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An Outbreak of Mass Hallucinations and Shoddy Journalism

Why We Need Skepticism More Than Ever

“Things are seldom what they seem, skim milk masquerades as cream.”—W. S. Gilbert

When a mysterious epidemic of hallucinations was reported to have broken out in Oregon in October of 2016, media outlets around the world portrayed the story as a baffling medical mystery. There’s only one problem: it never happened. The case of the hallucinating Oregonians serves as a stark reminder of the threat posed by an uncritical media, and the need for skepticism and critical thinking.

During the early morning hours of Wednesday October 12th, 2016, an extraordinary story began unfolding in the community of North Bend, a small picturesque suburb of Coos Bay nestled along the Pacific Ocean in southwest Oregon. At about 3 am, police responded to a 9-1-1 call of vandalism. The complainant was a 57-year-old woman who was a live-in caregiver for an elderly resident. The caller claimed that several people were trying to remove the roof of her car. When police arrived, they could find no evidence of any crime and soon left. Two and a half hours later, the same woman again called to report that the vandals were back and trying to remove her car roof. Once again police rushed to the scene but could find nothing out of the ordinary. In fact, the responding deputies, Doug Miller and David Blalack, could find no evidence that any crime had been committed. Given the unusual nature of her claims, police grew suspicious that the woman may have hallucinated the episodes. She was taken to the nearby Coos Bay Area Hospital where she was examined by medical personnel, “appeared fine, and returned home.”1

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About Skeptic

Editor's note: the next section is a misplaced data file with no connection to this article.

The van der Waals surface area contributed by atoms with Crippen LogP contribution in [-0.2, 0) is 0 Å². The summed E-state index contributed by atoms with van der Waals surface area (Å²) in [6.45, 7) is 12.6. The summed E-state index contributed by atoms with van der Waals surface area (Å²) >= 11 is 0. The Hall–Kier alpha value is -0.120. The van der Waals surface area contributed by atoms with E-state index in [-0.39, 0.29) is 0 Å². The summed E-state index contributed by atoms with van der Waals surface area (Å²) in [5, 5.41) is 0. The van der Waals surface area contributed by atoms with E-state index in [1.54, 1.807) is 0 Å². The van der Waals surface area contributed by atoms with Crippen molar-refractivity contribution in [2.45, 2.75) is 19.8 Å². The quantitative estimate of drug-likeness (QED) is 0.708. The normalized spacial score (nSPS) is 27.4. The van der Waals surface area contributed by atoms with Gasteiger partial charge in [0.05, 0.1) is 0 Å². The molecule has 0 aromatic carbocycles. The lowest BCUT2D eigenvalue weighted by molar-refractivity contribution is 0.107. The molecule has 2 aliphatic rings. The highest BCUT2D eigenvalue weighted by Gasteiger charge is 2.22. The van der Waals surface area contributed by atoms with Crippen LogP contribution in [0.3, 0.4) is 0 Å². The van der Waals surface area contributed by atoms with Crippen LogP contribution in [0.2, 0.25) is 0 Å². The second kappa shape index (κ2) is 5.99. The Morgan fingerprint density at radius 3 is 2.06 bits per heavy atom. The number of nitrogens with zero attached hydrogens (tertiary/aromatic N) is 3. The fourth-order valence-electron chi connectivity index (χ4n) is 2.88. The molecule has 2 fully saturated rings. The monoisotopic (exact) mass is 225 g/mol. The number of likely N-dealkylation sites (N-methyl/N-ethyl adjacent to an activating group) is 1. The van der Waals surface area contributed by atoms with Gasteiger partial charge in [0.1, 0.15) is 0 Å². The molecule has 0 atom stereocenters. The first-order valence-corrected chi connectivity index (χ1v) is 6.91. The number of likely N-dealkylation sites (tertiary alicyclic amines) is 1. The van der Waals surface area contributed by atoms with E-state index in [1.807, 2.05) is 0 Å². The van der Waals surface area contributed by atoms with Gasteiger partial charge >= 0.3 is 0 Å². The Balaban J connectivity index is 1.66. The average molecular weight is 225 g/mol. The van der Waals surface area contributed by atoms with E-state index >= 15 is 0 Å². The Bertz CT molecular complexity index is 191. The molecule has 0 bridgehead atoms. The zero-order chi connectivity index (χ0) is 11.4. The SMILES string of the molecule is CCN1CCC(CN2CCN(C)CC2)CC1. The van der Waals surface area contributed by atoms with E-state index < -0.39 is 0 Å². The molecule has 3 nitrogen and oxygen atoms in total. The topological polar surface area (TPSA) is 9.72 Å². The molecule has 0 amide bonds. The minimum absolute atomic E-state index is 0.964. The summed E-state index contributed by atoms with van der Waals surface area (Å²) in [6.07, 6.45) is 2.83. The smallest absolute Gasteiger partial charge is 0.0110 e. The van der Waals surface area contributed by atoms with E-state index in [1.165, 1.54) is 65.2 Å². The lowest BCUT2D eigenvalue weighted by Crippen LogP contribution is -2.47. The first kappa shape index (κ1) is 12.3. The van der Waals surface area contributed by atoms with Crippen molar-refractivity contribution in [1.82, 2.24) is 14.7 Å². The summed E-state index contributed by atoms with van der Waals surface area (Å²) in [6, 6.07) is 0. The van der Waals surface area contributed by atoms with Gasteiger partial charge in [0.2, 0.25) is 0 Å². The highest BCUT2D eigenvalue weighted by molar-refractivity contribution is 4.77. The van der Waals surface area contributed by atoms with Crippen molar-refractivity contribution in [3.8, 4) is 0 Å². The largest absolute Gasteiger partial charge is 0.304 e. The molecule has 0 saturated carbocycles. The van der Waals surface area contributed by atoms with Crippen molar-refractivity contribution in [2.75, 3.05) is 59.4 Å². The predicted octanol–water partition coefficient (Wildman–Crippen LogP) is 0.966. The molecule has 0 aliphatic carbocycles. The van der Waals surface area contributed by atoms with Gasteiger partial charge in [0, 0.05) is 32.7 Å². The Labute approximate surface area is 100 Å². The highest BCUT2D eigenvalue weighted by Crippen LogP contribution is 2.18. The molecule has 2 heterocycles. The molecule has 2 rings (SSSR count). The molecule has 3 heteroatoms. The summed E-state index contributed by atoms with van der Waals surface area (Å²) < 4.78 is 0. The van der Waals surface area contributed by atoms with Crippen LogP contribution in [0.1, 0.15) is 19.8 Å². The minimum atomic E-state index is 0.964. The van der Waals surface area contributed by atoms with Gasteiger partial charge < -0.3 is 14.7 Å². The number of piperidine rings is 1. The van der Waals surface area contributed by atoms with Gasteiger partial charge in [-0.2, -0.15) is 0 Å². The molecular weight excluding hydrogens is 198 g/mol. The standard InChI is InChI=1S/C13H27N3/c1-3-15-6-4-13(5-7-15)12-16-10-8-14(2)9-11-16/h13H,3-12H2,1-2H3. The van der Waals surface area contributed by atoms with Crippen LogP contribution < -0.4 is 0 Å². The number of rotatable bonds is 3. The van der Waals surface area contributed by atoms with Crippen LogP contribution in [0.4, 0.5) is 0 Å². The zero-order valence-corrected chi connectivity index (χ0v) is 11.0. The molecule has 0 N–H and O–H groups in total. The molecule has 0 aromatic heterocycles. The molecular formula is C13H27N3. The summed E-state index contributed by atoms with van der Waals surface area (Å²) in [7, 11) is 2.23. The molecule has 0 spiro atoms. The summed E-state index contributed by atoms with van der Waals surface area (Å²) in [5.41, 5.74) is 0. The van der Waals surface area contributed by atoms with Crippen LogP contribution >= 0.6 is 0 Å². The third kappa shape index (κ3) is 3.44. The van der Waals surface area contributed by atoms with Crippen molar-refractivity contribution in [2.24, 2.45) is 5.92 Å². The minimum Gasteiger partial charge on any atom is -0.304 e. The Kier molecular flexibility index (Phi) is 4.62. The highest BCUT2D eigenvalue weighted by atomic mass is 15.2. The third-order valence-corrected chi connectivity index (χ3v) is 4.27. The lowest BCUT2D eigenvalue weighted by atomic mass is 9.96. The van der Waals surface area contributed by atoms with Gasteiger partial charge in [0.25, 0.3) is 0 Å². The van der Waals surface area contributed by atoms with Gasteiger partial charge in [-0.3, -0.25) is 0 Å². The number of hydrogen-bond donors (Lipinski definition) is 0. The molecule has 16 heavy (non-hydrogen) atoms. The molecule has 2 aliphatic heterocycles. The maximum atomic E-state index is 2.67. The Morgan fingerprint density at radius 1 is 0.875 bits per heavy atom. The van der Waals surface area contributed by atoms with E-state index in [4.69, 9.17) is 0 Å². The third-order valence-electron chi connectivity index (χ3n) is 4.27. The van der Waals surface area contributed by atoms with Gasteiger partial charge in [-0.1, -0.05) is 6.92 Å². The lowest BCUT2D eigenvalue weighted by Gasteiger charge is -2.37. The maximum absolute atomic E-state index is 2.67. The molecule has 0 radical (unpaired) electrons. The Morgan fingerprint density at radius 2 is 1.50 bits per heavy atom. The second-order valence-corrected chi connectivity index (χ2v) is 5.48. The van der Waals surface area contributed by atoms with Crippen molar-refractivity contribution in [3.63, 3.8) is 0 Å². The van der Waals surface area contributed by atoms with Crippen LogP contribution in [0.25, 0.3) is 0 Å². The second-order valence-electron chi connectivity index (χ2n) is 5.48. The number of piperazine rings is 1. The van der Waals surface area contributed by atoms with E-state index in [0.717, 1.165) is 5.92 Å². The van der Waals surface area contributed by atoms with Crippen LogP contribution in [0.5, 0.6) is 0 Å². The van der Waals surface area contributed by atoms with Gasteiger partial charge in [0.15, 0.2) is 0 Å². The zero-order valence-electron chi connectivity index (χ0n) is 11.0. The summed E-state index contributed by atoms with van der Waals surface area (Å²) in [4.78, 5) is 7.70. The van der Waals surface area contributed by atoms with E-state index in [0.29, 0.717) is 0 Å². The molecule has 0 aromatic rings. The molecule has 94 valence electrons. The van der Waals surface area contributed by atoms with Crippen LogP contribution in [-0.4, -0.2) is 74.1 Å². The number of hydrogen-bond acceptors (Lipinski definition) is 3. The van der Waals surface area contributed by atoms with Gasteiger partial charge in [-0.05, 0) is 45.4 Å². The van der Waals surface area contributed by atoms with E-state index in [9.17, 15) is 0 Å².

SPECIAL SECTION Skeptic’s Science Dialogues: Bill Nye in Conversation with Michael Shermer on Climate Change, Travel to Mars, Artificial Intelligence, Nuclear Power, GMOs and more… ARTICLES Miracle Water: Why Zamzam Water is Not a Valid Medical Treatment; Lone Wolf Terrorism: The Convergence of Mental Illness, Marginality, and Cyber Radicalism; Torturing Data; Mass Hallucinations and Shoddy Journalism; What Would it Take to Change Your Mind?; ET v. Earth Pathogens; Trouble in the Multiverse; Science v. Subjectivity: Football Playoff Teams Selecting College Football Playoff Teams as a Case Study COLUMNS The SkepDoc: Functional Medicine; The Gadfly: The Multi-headed Hydra of Prejudice REVIEWS The Stealth Determinism of Westworld—a Review of the television series Westworld; Back to the Future and Forward to the Past—a Review of Time Travel: A History; Cosmic Consciousness and the Ptolemaic Principle—a review of You Are the Universe: Discovering Your Cosmic Self and Why it Matters; Science International—a review of Courting Science: Securing the Foundation for a Second American Century; Conjuring Magic—two books on the history of magic: Conjuring Asia: Magic, Orientalism and the Making of the Modern World and Making Magic: Religion, Magic, and Science in the Modern World JUNIOR SKEPTIC An Easy Guide to Baloney Detection